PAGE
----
Second, though there is a large cast of characters, it is only possible to relate to some of them. I found it almost impossible to feel connected to any of the humans of the far-future Earth because they had nothing to offer me. Perhaps it is because they are from a society different than ours, but few of them had motivations, qualities, or backstories that were of interest to me. One character, Daeman, seemed so shallow–his main interests are parties, women, and sex–that I did not feel comfortable reading chapters from his perspective. Others simply seemed flat and uninteresting.
Of course, Hockenberry, as a human of our society, is a character with whom we can sympathize, but he is placed into a weird situation that increasingly becomes too wild for us as ordinary people to really relate to. Surprisingly, I found myself most connected to the moravecs, who seemed more like normal people trying to do their jobs and complete their mission. Perhaps it was their fascination with human culture that appealed the most to me.
I suppose this is my final evaluation of the novel: Ilium is fascinating intellectually and conceptually, but its weakness lies in its inability to connect personally to the reader, who does not have enough of an emotional anchor in any of the characters. Further, Ilium constantly tries to maintain an air of mystery about its own universe that often remains unresolved, leaving the reader puzzled and uncertain if he has understood Simmons’ intentions. At least, that is what happened to me: I had a general understanding of the backstory, but the whole picture was never clear.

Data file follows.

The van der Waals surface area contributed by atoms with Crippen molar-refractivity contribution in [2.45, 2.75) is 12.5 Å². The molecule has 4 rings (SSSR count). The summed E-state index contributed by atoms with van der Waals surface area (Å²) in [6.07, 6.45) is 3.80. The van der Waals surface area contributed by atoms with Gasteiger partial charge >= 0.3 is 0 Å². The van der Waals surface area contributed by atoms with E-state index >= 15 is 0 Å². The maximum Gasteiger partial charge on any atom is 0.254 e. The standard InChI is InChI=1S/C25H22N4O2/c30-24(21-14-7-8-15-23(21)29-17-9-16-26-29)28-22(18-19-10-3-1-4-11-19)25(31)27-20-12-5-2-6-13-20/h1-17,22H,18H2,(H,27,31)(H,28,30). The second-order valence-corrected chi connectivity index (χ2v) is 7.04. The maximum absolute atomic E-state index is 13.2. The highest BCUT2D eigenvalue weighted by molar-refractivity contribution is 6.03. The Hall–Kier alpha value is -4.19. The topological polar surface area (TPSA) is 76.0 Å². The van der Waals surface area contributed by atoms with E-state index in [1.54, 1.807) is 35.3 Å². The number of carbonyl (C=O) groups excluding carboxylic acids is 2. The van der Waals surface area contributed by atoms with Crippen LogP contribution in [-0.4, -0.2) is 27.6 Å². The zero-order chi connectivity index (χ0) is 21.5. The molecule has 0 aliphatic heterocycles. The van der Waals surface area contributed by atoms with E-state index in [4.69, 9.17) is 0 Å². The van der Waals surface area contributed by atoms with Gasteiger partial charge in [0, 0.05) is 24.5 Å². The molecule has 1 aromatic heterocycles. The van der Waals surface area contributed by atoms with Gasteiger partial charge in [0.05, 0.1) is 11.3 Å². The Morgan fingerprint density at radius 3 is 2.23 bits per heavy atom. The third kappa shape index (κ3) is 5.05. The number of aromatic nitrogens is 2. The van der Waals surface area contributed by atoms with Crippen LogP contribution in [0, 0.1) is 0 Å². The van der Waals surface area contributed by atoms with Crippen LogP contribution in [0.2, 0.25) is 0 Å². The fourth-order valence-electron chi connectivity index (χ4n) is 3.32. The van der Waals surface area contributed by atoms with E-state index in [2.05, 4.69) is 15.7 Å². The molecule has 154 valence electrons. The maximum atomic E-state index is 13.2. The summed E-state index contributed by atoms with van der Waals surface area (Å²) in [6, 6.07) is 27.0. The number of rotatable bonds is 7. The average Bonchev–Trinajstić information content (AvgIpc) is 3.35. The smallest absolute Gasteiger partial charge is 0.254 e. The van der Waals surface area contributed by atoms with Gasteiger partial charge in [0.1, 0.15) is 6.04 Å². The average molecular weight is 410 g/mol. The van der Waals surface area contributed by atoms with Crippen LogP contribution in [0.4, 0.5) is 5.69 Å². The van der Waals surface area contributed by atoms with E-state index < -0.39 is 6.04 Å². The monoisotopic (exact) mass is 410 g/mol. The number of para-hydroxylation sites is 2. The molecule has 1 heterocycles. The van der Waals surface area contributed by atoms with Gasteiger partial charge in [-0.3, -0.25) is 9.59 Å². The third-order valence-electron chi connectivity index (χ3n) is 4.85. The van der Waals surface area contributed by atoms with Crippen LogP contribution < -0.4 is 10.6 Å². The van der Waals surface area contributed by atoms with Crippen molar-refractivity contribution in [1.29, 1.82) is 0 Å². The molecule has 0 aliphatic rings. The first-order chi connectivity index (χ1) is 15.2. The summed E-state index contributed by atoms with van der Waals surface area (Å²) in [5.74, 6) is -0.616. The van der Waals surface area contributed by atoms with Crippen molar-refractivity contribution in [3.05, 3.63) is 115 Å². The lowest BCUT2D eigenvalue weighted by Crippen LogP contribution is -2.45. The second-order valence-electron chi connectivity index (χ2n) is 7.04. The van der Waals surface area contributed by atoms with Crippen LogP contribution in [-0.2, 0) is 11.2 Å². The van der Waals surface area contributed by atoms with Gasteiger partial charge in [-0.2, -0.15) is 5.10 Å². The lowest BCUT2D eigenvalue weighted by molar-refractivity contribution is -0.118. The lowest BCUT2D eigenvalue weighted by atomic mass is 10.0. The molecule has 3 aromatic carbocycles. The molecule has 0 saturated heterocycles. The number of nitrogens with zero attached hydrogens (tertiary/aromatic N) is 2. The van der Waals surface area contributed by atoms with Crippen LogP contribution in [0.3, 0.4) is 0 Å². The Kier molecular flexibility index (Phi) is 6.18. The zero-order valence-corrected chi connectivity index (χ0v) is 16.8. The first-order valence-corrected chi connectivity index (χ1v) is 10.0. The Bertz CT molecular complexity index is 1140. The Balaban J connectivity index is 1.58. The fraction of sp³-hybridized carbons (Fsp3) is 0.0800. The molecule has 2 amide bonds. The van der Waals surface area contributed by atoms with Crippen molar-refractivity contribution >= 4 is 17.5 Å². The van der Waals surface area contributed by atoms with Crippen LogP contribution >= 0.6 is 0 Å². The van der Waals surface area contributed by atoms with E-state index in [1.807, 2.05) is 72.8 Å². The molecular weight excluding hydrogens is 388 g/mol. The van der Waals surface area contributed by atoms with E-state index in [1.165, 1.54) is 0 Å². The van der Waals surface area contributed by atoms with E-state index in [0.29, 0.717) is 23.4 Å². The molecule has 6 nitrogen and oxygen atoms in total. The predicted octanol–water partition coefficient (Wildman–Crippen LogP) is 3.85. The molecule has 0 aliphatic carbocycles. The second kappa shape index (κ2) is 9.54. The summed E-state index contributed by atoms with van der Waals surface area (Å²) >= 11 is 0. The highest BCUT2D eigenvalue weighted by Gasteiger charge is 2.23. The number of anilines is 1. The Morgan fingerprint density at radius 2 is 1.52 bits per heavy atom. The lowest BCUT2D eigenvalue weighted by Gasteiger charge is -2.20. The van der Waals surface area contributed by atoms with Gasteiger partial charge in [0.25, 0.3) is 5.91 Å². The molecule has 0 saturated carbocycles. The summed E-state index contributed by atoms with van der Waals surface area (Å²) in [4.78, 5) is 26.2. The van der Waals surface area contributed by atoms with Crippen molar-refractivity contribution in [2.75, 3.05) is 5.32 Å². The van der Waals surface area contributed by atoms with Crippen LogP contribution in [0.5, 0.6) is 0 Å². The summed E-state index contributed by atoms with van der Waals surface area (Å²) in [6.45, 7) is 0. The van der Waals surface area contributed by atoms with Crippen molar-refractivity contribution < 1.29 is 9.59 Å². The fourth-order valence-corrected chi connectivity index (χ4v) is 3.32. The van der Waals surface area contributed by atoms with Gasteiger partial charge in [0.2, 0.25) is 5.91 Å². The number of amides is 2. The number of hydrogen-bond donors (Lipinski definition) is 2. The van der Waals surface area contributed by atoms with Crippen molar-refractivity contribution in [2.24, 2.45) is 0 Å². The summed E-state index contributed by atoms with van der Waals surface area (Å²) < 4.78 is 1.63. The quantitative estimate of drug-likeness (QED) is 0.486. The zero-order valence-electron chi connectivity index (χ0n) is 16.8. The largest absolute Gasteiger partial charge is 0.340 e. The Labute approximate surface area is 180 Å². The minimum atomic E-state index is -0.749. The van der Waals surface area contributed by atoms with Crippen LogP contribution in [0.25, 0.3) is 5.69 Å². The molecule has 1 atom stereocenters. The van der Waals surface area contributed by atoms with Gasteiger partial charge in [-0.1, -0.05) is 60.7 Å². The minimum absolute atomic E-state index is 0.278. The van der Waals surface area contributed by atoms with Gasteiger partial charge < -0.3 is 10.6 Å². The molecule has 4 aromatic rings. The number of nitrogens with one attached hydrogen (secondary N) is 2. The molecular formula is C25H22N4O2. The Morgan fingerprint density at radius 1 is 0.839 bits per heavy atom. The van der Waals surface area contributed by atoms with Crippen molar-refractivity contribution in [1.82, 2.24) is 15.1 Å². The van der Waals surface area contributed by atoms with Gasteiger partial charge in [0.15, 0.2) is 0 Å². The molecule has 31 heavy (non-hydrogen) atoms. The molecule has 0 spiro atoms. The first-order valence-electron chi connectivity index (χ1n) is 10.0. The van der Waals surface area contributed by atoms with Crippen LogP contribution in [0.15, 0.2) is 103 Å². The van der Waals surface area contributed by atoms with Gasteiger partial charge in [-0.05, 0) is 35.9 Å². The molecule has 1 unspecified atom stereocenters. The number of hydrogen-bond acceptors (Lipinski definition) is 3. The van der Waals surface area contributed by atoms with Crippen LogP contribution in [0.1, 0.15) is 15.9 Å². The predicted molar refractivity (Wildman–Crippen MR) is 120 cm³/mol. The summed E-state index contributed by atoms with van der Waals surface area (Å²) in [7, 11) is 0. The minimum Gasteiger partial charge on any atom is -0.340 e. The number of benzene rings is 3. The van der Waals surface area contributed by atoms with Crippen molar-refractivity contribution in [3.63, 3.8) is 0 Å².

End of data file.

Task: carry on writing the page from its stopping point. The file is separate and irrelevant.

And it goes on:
That’s my view of Ilium, in terms of whether it is a good novel. But, what about for fans of classical, ancient literature, like the Homeric epics? For a student, like me, who has read the Odyssey and Iliad many times, is this a story worth looking at? It’s unclear. The Iliad-based portions are interesting, to be sure, but I had to wade through a lot of other, less interesting material just to reach those parts. It may be worth it for a scholar, if you want to observe as Simmons uses Hockenberry to play around with Homeric material. Ilium is no doubt a very self-aware work, since it deals with Hockenberry’s privileged knowledge of the Iliad as a text as the events of Simmons’ own novel unfold around him.
Check out Ilium for a modern take on Homeric material, filled with fantastic, fascinating ideas that are of great intellectual interest, but be warned: you may be in for a long commitment that does not always pay off, especially in matters of personal connection, character development, emotional attachment, and plot resolution.